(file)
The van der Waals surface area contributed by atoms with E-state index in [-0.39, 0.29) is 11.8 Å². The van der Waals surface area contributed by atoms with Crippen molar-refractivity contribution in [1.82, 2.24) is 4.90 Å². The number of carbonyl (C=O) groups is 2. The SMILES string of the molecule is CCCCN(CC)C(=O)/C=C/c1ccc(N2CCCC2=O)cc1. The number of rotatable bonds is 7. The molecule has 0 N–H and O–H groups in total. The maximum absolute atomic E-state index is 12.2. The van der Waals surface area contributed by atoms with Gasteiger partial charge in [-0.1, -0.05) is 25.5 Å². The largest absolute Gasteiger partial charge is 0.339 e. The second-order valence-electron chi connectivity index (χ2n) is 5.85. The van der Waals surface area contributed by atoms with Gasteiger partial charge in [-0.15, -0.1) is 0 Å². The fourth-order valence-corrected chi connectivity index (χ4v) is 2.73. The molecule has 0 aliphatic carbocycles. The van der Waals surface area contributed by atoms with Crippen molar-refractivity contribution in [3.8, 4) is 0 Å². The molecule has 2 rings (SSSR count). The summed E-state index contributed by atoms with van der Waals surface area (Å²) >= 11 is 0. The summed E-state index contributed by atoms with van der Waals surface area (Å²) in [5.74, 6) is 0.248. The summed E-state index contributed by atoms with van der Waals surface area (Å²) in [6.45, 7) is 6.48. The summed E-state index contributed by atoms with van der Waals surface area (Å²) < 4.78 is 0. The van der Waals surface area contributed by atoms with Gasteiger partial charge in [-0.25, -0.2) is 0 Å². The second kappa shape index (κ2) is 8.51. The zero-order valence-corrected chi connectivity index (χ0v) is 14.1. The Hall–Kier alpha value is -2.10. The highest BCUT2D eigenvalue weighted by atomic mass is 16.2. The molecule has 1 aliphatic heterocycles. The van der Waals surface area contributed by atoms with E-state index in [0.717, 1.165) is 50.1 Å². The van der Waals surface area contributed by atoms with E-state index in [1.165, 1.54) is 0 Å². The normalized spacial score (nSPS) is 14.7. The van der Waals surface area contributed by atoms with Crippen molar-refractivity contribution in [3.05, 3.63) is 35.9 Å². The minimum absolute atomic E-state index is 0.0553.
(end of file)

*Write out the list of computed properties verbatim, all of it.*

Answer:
The van der Waals surface area contributed by atoms with E-state index in [-0.39, 0.29) is 11.8 Å². The van der Waals surface area contributed by atoms with Crippen molar-refractivity contribution in [1.82, 2.24) is 4.90 Å². The number of carbonyl (C=O) groups is 2. The SMILES string of the molecule is CCCCN(CC)C(=O)/C=C/c1ccc(N2CCCC2=O)cc1. The number of rotatable bonds is 7. The molecule has 0 N–H and O–H groups in total. The maximum absolute atomic E-state index is 12.2. The van der Waals surface area contributed by atoms with Gasteiger partial charge in [-0.1, -0.05) is 25.5 Å². The largest absolute Gasteiger partial charge is 0.339 e. The second-order valence-electron chi connectivity index (χ2n) is 5.85. The van der Waals surface area contributed by atoms with Gasteiger partial charge in [-0.15, -0.1) is 0 Å². The fourth-order valence-corrected chi connectivity index (χ4v) is 2.73. The molecule has 0 aliphatic carbocycles. The van der Waals surface area contributed by atoms with Crippen molar-refractivity contribution in [3.8, 4) is 0 Å². The molecule has 2 rings (SSSR count). The summed E-state index contributed by atoms with van der Waals surface area (Å²) >= 11 is 0. The summed E-state index contributed by atoms with van der Waals surface area (Å²) in [5.74, 6) is 0.248. The summed E-state index contributed by atoms with van der Waals surface area (Å²) in [6.45, 7) is 6.48. The summed E-state index contributed by atoms with van der Waals surface area (Å²) < 4.78 is 0. The van der Waals surface area contributed by atoms with Gasteiger partial charge in [-0.25, -0.2) is 0 Å². The second kappa shape index (κ2) is 8.51. The zero-order valence-corrected chi connectivity index (χ0v) is 14.1. The Hall–Kier alpha value is -2.10. The highest BCUT2D eigenvalue weighted by atomic mass is 16.2. The molecule has 1 aliphatic heterocycles. The van der Waals surface area contributed by atoms with E-state index in [0.717, 1.165) is 50.1 Å². The van der Waals surface area contributed by atoms with E-state index in [1.165, 1.54) is 0 Å². The normalized spacial score (nSPS) is 14.7. The van der Waals surface area contributed by atoms with Crippen molar-refractivity contribution in [3.05, 3.63) is 35.9 Å². The minimum absolute atomic E-state index is 0.0553.